Lyons succeeds Parker Antin as CyVerse principal investigator. Antin joined the project in 2013, following renewal of its 5-year, $50 million award from the National Science Foundation. The award came with an increase in scope mandate, from providing cyberinfrastructure and training to plant scientists, to providing such for all life sciences.
"During my tenure as principal investigator of CyVerse, it has been my pleasure to see the project grow into the National Science Foundation's premier data management platform, an invaluable resource to researchers across the country," said Antin.
"Lyons has been involved at every step, and his intimate knowledge of the cyberinfrastructure systems and data science requirements of life scientists, as well as his prominent position as a community leader in life science research make him eminently suited to take over CyVerse leadership."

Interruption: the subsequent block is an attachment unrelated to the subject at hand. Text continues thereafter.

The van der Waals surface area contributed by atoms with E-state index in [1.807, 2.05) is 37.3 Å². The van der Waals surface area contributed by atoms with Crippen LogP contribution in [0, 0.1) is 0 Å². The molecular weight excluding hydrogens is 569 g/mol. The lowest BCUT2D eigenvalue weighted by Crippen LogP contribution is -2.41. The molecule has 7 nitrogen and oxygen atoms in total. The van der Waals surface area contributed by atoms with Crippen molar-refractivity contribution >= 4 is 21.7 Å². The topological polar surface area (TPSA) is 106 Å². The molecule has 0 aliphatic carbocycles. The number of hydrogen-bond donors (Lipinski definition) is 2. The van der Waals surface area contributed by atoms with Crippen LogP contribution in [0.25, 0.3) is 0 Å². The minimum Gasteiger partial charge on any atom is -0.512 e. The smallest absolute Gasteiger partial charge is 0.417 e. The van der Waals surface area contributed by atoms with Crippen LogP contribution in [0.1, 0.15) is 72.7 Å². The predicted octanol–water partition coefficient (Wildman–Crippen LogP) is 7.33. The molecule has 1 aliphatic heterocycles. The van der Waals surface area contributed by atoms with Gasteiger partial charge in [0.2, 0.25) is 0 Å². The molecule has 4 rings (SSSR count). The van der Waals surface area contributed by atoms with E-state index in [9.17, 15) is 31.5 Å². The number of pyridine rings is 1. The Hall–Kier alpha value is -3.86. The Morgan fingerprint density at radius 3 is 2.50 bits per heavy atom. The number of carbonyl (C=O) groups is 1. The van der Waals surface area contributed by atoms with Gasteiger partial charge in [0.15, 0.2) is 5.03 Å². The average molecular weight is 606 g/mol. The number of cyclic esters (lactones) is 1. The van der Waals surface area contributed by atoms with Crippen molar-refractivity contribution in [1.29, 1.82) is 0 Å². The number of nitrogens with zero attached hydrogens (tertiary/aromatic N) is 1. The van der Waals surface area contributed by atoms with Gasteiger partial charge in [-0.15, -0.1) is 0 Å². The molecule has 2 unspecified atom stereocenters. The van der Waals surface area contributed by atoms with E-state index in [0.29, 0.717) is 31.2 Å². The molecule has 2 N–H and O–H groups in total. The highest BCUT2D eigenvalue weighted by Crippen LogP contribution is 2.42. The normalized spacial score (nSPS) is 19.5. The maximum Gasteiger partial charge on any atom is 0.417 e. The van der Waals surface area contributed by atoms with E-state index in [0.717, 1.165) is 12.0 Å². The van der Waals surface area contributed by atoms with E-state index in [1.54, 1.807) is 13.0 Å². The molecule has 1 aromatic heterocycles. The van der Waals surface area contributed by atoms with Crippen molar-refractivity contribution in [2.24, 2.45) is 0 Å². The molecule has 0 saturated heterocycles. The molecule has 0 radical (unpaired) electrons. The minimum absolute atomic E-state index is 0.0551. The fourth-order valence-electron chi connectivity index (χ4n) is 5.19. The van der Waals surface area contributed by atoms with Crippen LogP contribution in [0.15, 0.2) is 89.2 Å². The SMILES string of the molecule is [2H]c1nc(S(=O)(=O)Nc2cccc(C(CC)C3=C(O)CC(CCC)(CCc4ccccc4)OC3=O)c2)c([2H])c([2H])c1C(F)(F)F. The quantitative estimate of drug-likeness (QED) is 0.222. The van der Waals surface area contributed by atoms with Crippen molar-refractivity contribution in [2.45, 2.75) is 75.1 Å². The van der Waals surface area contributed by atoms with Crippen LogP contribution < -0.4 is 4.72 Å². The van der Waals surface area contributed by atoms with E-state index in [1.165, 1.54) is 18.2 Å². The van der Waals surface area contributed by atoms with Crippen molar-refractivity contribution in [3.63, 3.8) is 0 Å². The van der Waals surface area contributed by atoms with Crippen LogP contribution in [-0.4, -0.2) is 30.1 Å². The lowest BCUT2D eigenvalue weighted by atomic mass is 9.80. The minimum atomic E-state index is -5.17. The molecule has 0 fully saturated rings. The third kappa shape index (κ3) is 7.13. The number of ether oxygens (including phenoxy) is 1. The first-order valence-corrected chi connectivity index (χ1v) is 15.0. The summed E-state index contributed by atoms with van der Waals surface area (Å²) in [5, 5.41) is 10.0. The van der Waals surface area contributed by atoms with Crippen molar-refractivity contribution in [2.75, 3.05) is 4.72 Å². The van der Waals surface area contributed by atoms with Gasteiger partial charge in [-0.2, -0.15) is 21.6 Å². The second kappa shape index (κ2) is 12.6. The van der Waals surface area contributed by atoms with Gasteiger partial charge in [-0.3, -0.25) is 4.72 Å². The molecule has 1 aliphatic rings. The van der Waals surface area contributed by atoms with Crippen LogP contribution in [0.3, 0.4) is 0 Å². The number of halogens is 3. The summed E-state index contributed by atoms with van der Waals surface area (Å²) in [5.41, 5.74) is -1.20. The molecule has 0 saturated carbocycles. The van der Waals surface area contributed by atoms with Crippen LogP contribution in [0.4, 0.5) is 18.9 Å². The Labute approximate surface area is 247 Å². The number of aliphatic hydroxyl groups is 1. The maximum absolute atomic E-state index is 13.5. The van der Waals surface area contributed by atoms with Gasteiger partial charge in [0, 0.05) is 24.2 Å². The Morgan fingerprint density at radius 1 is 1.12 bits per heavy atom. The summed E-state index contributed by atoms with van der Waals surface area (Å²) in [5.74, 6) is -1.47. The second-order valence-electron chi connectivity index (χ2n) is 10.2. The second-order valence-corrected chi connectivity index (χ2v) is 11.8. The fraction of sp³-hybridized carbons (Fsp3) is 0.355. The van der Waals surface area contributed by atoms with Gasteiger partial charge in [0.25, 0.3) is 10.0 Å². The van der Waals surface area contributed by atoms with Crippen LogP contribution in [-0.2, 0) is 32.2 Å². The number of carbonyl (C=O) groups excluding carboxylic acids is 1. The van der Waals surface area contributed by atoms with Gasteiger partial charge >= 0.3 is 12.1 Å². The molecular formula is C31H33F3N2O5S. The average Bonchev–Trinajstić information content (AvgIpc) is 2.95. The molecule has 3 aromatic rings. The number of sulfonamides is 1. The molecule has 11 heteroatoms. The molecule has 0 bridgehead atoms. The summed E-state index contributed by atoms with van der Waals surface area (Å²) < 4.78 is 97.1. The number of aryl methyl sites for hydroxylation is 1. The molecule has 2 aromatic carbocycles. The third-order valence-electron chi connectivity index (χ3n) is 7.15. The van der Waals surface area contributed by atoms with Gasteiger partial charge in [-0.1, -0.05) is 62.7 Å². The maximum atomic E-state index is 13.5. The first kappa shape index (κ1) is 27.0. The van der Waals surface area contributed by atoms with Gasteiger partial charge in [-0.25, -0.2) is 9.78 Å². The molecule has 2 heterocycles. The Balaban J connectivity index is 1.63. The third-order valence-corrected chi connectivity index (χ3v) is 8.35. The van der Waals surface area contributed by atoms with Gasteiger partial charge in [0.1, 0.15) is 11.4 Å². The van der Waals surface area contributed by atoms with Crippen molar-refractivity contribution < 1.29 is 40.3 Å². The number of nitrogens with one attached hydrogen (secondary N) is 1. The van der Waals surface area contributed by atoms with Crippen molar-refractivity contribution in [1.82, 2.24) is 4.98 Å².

Antin will continue his research at UArizona in the molecular mechanisms of embryonic development, and his roles as associate vice president for research in the Division of Agriculture, Life and Veterinary Sciences, professor of cellular and molecular medicine and molecular and cellular biology, and member of the BIO5 Institute.
"Parker Antin joined CyVerse as principal investigator at a time of intense transition for the project," said Lyons. "With an expanded mandate to serve all of life sciences, his leadership helped shape CyVerse into the unique and invaluable platform for community data management that it is today. His experience working with diverse scientific communities from his role as the president of the Federation of American Societies for Experimental Biology was paramount in the transition. As someone who has been heavily invested in this project since its inception, I will be forever grateful for Antin's leadership, experience, and contributions."